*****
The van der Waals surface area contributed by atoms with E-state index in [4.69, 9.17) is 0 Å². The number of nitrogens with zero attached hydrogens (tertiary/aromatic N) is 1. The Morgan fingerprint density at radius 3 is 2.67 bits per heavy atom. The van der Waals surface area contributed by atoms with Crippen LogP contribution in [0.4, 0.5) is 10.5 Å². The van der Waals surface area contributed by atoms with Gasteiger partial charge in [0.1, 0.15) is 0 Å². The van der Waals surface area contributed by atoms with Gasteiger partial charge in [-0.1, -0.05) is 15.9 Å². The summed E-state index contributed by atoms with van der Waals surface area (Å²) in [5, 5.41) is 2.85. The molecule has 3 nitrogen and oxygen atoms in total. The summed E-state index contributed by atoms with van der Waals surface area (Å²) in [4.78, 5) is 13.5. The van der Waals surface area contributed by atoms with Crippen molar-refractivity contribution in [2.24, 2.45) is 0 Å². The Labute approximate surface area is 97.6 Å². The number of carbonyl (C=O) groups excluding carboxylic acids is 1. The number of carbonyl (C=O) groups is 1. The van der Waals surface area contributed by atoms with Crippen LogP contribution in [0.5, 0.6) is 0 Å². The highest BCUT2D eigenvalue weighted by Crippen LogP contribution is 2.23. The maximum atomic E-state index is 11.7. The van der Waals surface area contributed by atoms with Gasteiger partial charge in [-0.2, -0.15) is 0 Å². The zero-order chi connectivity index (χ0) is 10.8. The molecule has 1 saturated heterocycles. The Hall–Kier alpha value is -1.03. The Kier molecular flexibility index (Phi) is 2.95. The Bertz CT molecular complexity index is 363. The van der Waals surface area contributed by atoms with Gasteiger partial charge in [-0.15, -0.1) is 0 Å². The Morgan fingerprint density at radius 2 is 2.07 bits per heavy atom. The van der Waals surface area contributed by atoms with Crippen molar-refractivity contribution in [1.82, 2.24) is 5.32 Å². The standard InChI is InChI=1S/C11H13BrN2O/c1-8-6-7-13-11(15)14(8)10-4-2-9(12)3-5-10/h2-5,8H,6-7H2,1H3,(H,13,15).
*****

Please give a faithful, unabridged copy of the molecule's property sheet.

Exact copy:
The van der Waals surface area contributed by atoms with E-state index in [4.69, 9.17) is 0 Å². The number of nitrogens with zero attached hydrogens (tertiary/aromatic N) is 1. The Morgan fingerprint density at radius 3 is 2.67 bits per heavy atom. The van der Waals surface area contributed by atoms with Crippen LogP contribution in [0.4, 0.5) is 10.5 Å². The van der Waals surface area contributed by atoms with Gasteiger partial charge in [0.1, 0.15) is 0 Å². The van der Waals surface area contributed by atoms with Gasteiger partial charge in [-0.1, -0.05) is 15.9 Å². The summed E-state index contributed by atoms with van der Waals surface area (Å²) in [5, 5.41) is 2.85. The molecule has 3 nitrogen and oxygen atoms in total. The summed E-state index contributed by atoms with van der Waals surface area (Å²) in [4.78, 5) is 13.5. The van der Waals surface area contributed by atoms with Crippen molar-refractivity contribution in [2.24, 2.45) is 0 Å². The Labute approximate surface area is 97.6 Å². The number of carbonyl (C=O) groups excluding carboxylic acids is 1. The number of carbonyl (C=O) groups is 1. The van der Waals surface area contributed by atoms with Crippen LogP contribution in [0.5, 0.6) is 0 Å². The highest BCUT2D eigenvalue weighted by Crippen LogP contribution is 2.23. The maximum atomic E-state index is 11.7. The van der Waals surface area contributed by atoms with Gasteiger partial charge in [-0.2, -0.15) is 0 Å². The zero-order chi connectivity index (χ0) is 10.8. The molecule has 1 saturated heterocycles. The Hall–Kier alpha value is -1.03. The Kier molecular flexibility index (Phi) is 2.95. The Bertz CT molecular complexity index is 363. The van der Waals surface area contributed by atoms with Gasteiger partial charge in [-0.15, -0.1) is 0 Å². The Morgan fingerprint density at radius 2 is 2.07 bits per heavy atom. The van der Waals surface area contributed by atoms with Crippen molar-refractivity contribution in [1.82, 2.24) is 5.32 Å². The standard InChI is InChI=1S/C11H13BrN2O/c1-8-6-7-13-11(15)14(8)10-4-2-9(12)3-5-10/h2-5,8H,6-7H2,1H3,(H,13,15).